Almost a month ago when my city of Houston shuttered all “nonessential” businesses, I had a sudden, unplanned breakup with my cadre of grooming specialists.

I’m now over a month into no access with my hairdresser, nail salon, facialist and the lady who threads and waxes me to baby seal smoothness and it’s embarrassing how preoccupied I have been with thoughts of how to tackle my unshapely eyebrows, rapidly fading balayage and unsightly cuticles.

With life at pause as we live in lockdown, we have had plenty of time for personal reckonings. For me, it’s been the embarrassing, ungodly realisation that I am, in fact, a very high maintenance human.

Apparently, I can be both really worried for the world’s well-being while also being really worried about how badly my hair needs a toner.

Turns out I’m not the only one.

Around the country, people are panic buying boxed hair dye, hairdressers are holding Facebook Live tutorials for their black clients with braids, and Instagram is peppered with DIY face mask recipes. Even the world of celebrity is not immune.

Recently, Kylie Jenner announced that, for the time being, she is wig and acrylic nail-free. Ariana Grande showed off her shoulder-length brown curls - a major departure from her usual high glam, sleek ponytail while Kelly Ripa debuted her grey roots on social media and Teri Hatcher shared a video of her box dyeing her hair at home.

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Local celebs have also let beauty take a backseat. The usually impeccably groomed Ayeza Khan posted a picture of herself in 2020’s hottest lewk: a facemask while Iqra Aziz shared a video of her having her hair braided by quarantine-time hairstylist, husband Yasir Hussain.

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Saba Qamar and Mahira Khan both posted selfies of themselves makeup free with undone hair while Urwa Hocane’s Instagram looks a lot like my days and nights: nonstop pajama parties.

With even the most consistently glamorous and meticulously groomed of us feeling the fallout of social distancing from our hairstylists, eyelash technicians and Botox-administrators, I wonder: will we all emerge from this fundamentally altered, permanently changed? Plainer looking yet somehow better people?

Like all things related to the novel coronavirus, only time will tell.

Truth be told, I haven’t been this consumed by my appearance since my more unsightly headgear-rocking preteen years.

And while I am sure that some of you reading this are likely thinking how my priorities could use a check because, with the world facing down a deadly pandemic, brassy hair and unsightly cuticles are hardly of consequence, allow me to argue this: it’s not really about my having to miss a haircut or indefinitely delaying a hydrafacial appointment.

More than the state of my split ends or unwaxed legs, it’s the constant fear and anxiety of a socially distant life in quarantine that is distressing to me.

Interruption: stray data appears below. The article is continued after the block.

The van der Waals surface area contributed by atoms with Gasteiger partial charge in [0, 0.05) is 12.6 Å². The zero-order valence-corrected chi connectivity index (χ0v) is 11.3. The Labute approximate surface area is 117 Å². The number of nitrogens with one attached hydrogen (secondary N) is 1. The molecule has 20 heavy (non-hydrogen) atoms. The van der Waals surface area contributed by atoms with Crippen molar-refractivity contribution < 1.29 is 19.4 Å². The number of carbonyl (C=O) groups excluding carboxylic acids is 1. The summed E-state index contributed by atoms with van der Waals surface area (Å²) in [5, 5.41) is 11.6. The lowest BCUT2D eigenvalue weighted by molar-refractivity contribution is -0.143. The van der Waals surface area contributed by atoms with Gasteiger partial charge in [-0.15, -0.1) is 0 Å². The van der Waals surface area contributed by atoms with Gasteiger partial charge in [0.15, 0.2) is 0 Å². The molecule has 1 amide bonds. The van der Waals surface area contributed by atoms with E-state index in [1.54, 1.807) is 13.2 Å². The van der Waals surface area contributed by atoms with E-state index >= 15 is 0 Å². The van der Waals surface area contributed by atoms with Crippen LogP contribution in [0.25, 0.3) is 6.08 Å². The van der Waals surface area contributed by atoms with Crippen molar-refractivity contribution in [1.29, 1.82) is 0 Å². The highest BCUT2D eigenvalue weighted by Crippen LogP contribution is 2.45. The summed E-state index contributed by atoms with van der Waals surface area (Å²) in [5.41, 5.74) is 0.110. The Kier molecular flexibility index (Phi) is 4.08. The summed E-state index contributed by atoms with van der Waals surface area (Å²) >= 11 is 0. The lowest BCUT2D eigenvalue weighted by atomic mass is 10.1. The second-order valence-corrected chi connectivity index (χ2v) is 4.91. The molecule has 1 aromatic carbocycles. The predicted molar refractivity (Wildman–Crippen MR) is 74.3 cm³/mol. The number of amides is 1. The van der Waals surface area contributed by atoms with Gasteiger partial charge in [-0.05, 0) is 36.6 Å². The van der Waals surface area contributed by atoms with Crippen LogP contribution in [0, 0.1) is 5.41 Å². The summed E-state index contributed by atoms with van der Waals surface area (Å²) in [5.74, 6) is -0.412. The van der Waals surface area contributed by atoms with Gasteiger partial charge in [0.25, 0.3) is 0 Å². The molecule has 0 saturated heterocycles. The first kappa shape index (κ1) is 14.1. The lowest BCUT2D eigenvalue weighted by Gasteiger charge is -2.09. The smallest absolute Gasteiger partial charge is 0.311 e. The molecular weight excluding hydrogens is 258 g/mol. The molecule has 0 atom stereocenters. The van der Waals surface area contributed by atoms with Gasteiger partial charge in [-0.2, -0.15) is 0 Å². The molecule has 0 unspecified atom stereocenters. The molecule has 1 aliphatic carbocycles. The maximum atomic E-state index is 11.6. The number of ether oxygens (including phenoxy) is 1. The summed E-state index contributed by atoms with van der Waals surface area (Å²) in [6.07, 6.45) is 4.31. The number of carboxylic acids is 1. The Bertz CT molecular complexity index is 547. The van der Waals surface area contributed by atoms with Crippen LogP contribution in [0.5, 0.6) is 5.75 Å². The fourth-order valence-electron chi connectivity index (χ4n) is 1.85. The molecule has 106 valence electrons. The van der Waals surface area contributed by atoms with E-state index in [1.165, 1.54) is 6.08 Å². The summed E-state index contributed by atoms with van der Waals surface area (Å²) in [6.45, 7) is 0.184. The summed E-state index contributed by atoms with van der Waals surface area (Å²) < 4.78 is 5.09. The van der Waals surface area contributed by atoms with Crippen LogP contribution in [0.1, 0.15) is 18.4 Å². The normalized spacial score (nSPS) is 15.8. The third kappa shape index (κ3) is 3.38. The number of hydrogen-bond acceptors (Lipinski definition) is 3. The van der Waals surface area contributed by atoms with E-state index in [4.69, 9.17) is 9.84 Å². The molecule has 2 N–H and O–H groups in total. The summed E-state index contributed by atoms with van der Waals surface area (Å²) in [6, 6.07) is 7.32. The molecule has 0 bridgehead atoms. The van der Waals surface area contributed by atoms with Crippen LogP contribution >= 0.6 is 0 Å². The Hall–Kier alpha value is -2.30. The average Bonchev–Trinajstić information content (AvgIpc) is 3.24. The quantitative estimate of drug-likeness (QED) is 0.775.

Routinely scheduling in some time for self-care (even if that act of self-care consists of a purely appearance-based exercise in vanity) can do wonders in reassuring us, of letting us feel in control of something even when reality tells us we control so little.

Just like I don’t need to have an overpriced cup of coffee or meet girlfriends over a plate of basic eggs and toasts that we so fondly photograph and post as #SundayBrunch, I don’t really need to have my eyebrows threaded bimonthly.

But, as someone with Generalized Anxiety Disorder, what I do need, is a way to keep a check on my mental health. Studies have shown that the consistency of a routine is a powerful tool to help people with a host of mental illnesses to thrive.

Just like routinely eating well, exercising, meeting with loved ones and paying bills on time can help alleviate feelings of stress and anxiety, routinely scheduling in some time for self-care (even if that act of self-care consists of a purely appearance-based exercise in vanity) can do wonders in reassuring us, of letting us feel in control of something even when reality tells us we control so little.

This is why I am no longer classifying my nightly eight-step skincare routine as a case of frivolous, unchecked vanity. For the time being, acts of self-care and self-grooming are classified as a necessity. They are my daily reminders of happy past days and my hope for future happy days.

So while Newton discovered gravity in quarantine and Shakespeare wrote King Lear at the peak of the bubonic plague, the most I plan on accomplishing in these trying times is learning how to thread my own eyebrows while testing out Hailey Bieber’s homemade face mask and toning my tresses with a bottle of this.

In these grim times, as we fight to stay alive and to stay afloat financially, I am not embarrassed to admit that I am also fighting my appearance-conscious ego. But, it’s in the name of personal wellness and mental health, which is why I am here to say: stick to your beauty routines and skin care regimes.

Even if you feel a little frivolous and plenty vain. And remember, we are all in this together.


Illustration by Mushba Said.

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